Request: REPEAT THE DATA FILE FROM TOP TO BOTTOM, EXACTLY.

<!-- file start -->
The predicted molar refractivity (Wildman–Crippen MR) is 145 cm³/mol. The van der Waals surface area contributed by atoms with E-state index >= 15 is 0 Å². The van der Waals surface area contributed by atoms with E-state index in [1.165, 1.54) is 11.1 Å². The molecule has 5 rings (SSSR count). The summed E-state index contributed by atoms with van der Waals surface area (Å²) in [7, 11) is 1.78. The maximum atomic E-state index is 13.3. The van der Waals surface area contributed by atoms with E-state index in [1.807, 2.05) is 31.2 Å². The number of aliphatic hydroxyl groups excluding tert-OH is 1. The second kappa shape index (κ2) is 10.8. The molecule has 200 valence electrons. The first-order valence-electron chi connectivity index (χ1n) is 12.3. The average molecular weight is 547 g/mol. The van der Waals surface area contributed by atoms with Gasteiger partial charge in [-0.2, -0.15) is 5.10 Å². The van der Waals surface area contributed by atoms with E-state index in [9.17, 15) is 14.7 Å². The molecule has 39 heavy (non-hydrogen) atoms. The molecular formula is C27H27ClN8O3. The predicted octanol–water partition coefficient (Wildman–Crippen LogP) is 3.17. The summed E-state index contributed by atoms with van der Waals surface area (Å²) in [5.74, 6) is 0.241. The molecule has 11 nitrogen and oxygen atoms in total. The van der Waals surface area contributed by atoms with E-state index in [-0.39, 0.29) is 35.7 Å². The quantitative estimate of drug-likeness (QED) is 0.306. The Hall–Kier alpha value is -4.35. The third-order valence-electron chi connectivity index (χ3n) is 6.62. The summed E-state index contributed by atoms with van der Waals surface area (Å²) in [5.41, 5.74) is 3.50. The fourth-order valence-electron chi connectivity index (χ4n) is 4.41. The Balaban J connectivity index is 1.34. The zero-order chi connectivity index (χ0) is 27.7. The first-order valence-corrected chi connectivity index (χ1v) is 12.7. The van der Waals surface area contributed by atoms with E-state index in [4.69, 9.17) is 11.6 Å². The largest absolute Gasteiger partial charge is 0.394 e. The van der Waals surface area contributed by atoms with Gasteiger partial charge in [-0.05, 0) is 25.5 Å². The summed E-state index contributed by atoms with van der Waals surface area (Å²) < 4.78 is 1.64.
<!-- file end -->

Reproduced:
The predicted molar refractivity (Wildman–Crippen MR) is 145 cm³/mol. The van der Waals surface area contributed by atoms with E-state index >= 15 is 0 Å². The van der Waals surface area contributed by atoms with E-state index in [1.165, 1.54) is 11.1 Å². The molecule has 5 rings (SSSR count). The summed E-state index contributed by atoms with van der Waals surface area (Å²) in [7, 11) is 1.78. The maximum atomic E-state index is 13.3. The van der Waals surface area contributed by atoms with E-state index in [1.807, 2.05) is 31.2 Å². The number of aliphatic hydroxyl groups excluding tert-OH is 1. The second kappa shape index (κ2) is 10.8. The molecule has 200 valence electrons. The first-order valence-electron chi connectivity index (χ1n) is 12.3. The average molecular weight is 547 g/mol. The van der Waals surface area contributed by atoms with Gasteiger partial charge in [-0.2, -0.15) is 5.10 Å². The van der Waals surface area contributed by atoms with E-state index in [9.17, 15) is 14.7 Å². The molecule has 39 heavy (non-hydrogen) atoms. The molecular formula is C27H27ClN8O3. The predicted octanol–water partition coefficient (Wildman–Crippen LogP) is 3.17. The summed E-state index contributed by atoms with van der Waals surface area (Å²) in [5.74, 6) is 0.241. The molecule has 11 nitrogen and oxygen atoms in total. The van der Waals surface area contributed by atoms with E-state index in [-0.39, 0.29) is 35.7 Å². The quantitative estimate of drug-likeness (QED) is 0.306. The Hall–Kier alpha value is -4.35. The third-order valence-electron chi connectivity index (χ3n) is 6.62. The summed E-state index contributed by atoms with van der Waals surface area (Å²) in [5.41, 5.74) is 3.50. The fourth-order valence-electron chi connectivity index (χ4n) is 4.41. The Balaban J connectivity index is 1.34. The zero-order chi connectivity index (χ0) is 27.7. The first-order valence-corrected chi connectivity index (χ1v) is 12.7. The van der Waals surface area contributed by atoms with E-state index in [4.69, 9.17) is 11.6 Å². The largest absolute Gasteiger partial charge is 0.394 e. The van der Waals surface area contributed by atoms with Gasteiger partial charge in [-0.05, 0) is 25.5 Å². The summed E-state index contributed by atoms with van der Waals surface area (Å²) < 4.78 is 1.64.